Cash, Food, or Vouchers? Evidence from a Four-Country Experimental Study | IFPRI-WFP Event

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Presentation by John Hoddinott, IFPRI, at IFPRI-WFP Policy Seminar "Cash, Food, or Vouchers? Evidence from a Four-Country Study". October 23, 2013

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Cash, Food, or Vouchers? Evidence from a Four-Country Experimental Study | IFPRI-WFP Event

  1. 1. Cash, Food or Vouchers? Evidence from a Four-Country Experimental Study October 23, 2013 John Hoddinott (in collaboration with Daniel Gilligan, Melissa Hidrobo, Amy Margolies, Amber Peterman, Shalini Roy, Susanna Sandström, Benjamin Schwab, Joanna Upton)
  2. 2. Introduction What do we know about the relative advantages and drawback of providing assistance in the form of food or cash in developing countries? Very little. There are many informative studies of food transfers and of cash transfers but there are no compelling studies that directly compare the impacts of food and cash in the same setting. There is limited information on relative costs Often this issue is dominated by ideology and politics 2
  3. 3. Introduction • How can we answer this question in a compelling fashion? – In the same setting, implement transfers keeping all aspects of the intervention the same … • Value of transfers • Frequency of transfers • Payment dates – … except for the modality (cash, food, voucher) … – which is randomly assigned … – so that differences in impacts can be ascribed to modality and NOT to other confounding factors … – And do this in a variety of settings • Today we report back on the results of a three year IFPRI-WFP study that does just that 3
  4. 4. Structure of presentation • Describe the interventions • Explain the evaluation design • Describe core findings: – Impacts – Costs • Briefly note additional findings • Summary and implications 4
  5. 5. INTERVENTIONS INTERNATIONAL FOOD POLICY RESEARCH INSTITUTE 5
  6. 6. Ecuador • Unconditional transfers in urban areas in northern provinces of Carchi and Sucumbíos with large concentration of Colombian refugees • Beneficiaries randomized at neighborhood level to receive: – $40 cash transfers that were accessed from ATMs using a debit card – $40 in vouchers redeemable for specified foods in supermarkets – $40 in food: rice (24 kg), vegetable oil (4ℓ), lentils (8 kg), and canned sardines (8 cans of 0.425 kg) • Transfers received monthly for a six month period • All beneficiaries receive nutrition sensitization • Roughly 75% of beneficiaries were women 6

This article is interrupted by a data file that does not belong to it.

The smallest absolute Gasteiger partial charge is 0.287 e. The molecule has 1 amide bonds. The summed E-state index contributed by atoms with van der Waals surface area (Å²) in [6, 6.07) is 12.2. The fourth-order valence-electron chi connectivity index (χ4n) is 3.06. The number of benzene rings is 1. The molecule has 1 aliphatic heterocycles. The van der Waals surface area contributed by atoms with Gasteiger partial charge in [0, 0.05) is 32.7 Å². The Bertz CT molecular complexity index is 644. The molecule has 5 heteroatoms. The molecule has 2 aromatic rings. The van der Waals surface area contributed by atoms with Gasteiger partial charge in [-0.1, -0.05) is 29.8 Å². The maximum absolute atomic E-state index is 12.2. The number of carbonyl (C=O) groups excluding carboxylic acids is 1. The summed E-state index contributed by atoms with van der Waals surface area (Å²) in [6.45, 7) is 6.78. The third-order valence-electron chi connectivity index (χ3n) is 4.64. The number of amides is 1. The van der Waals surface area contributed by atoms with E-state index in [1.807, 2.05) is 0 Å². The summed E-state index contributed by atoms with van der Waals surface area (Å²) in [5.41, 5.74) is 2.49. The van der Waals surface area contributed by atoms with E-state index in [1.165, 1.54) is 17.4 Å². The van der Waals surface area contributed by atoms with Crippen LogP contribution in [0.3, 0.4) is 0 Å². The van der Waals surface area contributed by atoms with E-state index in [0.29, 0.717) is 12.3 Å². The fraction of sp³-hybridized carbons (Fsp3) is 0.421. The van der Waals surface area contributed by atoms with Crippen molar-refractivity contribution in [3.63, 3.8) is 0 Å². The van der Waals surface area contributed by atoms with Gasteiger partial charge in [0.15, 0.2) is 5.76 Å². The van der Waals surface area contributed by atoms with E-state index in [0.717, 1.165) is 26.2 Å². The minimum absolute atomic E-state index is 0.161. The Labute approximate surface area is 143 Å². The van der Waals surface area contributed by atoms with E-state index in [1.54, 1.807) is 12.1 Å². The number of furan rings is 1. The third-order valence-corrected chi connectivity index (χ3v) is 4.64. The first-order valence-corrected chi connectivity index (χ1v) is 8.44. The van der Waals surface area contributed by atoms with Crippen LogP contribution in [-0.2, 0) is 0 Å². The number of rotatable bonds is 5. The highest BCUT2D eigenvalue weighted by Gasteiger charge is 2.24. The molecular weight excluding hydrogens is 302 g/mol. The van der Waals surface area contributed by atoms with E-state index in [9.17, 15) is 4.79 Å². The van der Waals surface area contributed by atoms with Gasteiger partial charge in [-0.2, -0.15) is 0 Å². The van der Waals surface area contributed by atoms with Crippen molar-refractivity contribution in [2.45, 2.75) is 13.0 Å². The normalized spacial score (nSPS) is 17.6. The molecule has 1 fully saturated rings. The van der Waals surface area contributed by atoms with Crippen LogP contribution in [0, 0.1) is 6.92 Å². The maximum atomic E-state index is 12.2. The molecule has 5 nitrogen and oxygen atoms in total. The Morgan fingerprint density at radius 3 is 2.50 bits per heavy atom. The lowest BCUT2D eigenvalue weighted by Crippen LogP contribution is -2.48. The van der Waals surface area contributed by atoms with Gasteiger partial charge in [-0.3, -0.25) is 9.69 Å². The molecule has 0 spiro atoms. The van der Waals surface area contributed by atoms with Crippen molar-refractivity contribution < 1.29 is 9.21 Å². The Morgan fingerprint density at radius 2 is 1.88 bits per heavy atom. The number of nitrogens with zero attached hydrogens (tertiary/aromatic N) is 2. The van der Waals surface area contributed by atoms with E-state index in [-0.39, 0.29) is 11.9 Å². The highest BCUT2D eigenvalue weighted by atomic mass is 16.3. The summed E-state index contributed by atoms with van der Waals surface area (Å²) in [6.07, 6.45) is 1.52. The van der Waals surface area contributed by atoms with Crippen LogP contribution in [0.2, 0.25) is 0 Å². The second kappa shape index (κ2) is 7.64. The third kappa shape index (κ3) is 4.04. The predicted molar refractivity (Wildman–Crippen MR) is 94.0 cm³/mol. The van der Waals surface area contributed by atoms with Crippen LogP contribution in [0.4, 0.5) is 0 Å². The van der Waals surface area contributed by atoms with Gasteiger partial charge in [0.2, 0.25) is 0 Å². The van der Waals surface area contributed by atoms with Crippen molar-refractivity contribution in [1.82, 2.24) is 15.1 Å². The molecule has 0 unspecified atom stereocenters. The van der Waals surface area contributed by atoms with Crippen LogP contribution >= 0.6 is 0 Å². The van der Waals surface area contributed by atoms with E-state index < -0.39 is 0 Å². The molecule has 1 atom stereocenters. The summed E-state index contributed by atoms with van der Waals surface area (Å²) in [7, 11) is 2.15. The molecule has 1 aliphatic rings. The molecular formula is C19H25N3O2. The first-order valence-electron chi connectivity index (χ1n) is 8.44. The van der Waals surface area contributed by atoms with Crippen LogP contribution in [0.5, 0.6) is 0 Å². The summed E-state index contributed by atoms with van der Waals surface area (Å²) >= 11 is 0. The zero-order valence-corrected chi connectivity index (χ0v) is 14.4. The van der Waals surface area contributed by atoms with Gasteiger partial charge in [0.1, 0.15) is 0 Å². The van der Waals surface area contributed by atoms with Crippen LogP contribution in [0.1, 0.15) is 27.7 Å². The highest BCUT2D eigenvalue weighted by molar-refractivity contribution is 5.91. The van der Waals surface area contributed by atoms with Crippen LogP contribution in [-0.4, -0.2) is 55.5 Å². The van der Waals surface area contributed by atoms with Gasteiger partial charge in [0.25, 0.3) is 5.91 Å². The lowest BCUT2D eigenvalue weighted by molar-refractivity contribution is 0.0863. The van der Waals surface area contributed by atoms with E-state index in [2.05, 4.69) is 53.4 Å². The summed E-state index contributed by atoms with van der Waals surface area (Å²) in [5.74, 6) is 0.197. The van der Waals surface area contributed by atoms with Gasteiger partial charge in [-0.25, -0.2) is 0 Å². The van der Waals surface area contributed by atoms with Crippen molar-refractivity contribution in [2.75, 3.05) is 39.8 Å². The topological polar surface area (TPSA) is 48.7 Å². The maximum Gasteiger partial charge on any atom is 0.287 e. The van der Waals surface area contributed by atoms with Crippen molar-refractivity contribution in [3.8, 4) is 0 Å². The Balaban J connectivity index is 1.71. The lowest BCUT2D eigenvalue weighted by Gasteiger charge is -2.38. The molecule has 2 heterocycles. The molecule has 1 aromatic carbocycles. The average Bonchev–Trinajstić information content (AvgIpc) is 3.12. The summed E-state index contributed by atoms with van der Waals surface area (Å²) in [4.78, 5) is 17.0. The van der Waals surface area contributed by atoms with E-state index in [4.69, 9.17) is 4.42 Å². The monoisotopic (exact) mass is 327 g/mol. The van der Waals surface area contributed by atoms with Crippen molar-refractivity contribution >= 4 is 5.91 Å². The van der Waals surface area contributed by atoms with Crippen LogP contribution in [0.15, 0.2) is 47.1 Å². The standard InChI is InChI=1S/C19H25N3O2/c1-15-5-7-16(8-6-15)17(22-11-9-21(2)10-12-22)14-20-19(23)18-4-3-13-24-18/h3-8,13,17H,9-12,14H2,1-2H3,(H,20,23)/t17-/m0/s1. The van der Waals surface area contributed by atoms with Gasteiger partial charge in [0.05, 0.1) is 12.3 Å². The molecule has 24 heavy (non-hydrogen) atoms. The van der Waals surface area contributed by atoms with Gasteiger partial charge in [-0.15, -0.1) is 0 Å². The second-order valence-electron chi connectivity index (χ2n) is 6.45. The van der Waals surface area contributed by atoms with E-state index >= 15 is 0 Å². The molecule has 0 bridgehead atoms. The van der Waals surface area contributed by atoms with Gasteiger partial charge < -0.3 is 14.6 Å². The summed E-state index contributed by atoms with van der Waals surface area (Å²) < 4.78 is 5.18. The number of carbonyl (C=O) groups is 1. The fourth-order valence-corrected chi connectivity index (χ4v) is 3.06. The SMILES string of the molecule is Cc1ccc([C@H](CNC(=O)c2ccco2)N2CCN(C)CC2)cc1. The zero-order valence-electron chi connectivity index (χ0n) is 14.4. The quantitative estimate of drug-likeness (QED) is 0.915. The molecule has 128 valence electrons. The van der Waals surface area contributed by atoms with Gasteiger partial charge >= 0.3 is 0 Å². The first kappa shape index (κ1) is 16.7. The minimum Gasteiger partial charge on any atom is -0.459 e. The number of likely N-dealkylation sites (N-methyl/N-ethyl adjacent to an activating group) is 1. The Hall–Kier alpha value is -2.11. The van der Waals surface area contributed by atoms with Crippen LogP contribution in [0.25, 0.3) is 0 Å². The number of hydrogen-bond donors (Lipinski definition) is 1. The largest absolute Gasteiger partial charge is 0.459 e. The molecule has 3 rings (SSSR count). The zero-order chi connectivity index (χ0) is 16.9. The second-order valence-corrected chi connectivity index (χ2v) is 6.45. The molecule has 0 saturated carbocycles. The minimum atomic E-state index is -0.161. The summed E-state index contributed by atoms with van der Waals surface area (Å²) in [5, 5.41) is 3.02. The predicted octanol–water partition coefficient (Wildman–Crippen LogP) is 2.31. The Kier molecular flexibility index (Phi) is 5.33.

7. 7. Niger • Three months public works (all households) and three months unconditional transfers (targeted households) in Mirriah departement, Zinder region • Beneficiaries randomized at worksite level to receive: – Cash payment of 25000 FCFA ($55) per month. Cash dispensed from mobile ATM brought into each village – In-kind payment of 87.5kg cereals, 18kg of pulses and 3.5 kg vegetable oil and salt. Food shipped into villages at beginning of public works and stored in granary. – Payments every two weeks during public works; monthly for unconditional transfers • Transfers made to household head – approx 75% male; 25% female 7
  8. 8. Uganda • Transfers linked to children’s enrollment in Early Childhood Development centers (preschools) in three districts of Karamoja – a poor, rugged, postconflict sub-region in Eastern Uganda with high seasonal food insecurity • For each child aged 3-5 years enrolled in preschool, beneficiaries were randomized (at preschool level) to receive: – 25,500 UGX ($10.25) in cash: added electronically to mobile money cards – 25,500 UGX worth of food: multiple-micronutrient fortified corn soya blend (CSB), Vitamin-A fortified oil, sugar – No transfer (control group) • Transfers received every six-eight weeks for 12 months (6 transfer cycles) • Transfers made preferentially to the child’s mother 8
  9. 9. Yemen • Unconditional transfers in rural districts of two governorates with high baseline levels of food insecurity. • Randomization at the Food Distribution Point (FDP) level – Each FDP is a school serving a cluster of neighboring villages • 3 transfers each: – Cash Transfer: 10500 YER (≈$49) • every two months beginning in Nov 2011 – Food Transfer: 50kg of fortified wheat flour, 5ℓ of oil • Aug 2011, Oct 2011 & April 2012 • Beneficiaries: 19% female headed households 9